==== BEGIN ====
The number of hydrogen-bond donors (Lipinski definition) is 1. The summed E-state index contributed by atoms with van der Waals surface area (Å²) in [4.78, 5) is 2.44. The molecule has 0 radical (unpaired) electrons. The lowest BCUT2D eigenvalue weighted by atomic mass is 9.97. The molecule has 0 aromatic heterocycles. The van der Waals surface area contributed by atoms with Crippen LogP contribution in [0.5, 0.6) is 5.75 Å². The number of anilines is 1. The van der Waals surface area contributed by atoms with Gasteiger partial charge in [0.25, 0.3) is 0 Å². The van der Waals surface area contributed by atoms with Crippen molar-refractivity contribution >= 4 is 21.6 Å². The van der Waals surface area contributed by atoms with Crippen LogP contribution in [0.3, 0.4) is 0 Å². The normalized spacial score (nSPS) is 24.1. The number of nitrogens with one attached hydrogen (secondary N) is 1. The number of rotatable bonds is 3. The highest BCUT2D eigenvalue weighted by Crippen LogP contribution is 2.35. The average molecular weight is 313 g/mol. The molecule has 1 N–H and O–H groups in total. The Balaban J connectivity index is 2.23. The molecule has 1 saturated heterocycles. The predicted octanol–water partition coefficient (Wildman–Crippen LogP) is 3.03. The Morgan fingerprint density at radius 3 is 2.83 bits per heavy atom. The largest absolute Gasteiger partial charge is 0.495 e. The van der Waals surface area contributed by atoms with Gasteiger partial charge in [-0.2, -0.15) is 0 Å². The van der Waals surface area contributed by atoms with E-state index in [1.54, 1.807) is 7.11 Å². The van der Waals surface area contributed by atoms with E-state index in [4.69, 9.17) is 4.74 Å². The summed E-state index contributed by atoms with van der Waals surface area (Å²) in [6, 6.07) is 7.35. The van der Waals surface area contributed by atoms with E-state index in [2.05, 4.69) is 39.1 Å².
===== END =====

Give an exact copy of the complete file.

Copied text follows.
The number of hydrogen-bond donors (Lipinski definition) is 1. The summed E-state index contributed by atoms with van der Waals surface area (Å²) in [4.78, 5) is 2.44. The molecule has 0 radical (unpaired) electrons. The lowest BCUT2D eigenvalue weighted by atomic mass is 9.97. The molecule has 0 aromatic heterocycles. The van der Waals surface area contributed by atoms with Crippen LogP contribution in [0.5, 0.6) is 5.75 Å². The number of anilines is 1. The van der Waals surface area contributed by atoms with Gasteiger partial charge in [0.25, 0.3) is 0 Å². The van der Waals surface area contributed by atoms with Crippen molar-refractivity contribution >= 4 is 21.6 Å². The van der Waals surface area contributed by atoms with Crippen LogP contribution in [0.3, 0.4) is 0 Å². The normalized spacial score (nSPS) is 24.1. The number of nitrogens with one attached hydrogen (secondary N) is 1. The number of rotatable bonds is 3. The highest BCUT2D eigenvalue weighted by Crippen LogP contribution is 2.35. The average molecular weight is 313 g/mol. The molecule has 1 N–H and O–H groups in total. The Balaban J connectivity index is 2.23. The molecule has 1 saturated heterocycles. The predicted octanol–water partition coefficient (Wildman–Crippen LogP) is 3.03. The Morgan fingerprint density at radius 3 is 2.83 bits per heavy atom. The largest absolute Gasteiger partial charge is 0.495 e. The van der Waals surface area contributed by atoms with Gasteiger partial charge in [-0.2, -0.15) is 0 Å². The van der Waals surface area contributed by atoms with E-state index in [1.54, 1.807) is 7.11 Å². The van der Waals surface area contributed by atoms with E-state index in [4.69, 9.17) is 4.74 Å². The summed E-state index contributed by atoms with van der Waals surface area (Å²) in [6, 6.07) is 7.35. The van der Waals surface area contributed by atoms with E-state index in [2.05, 4.69) is 39.1 Å².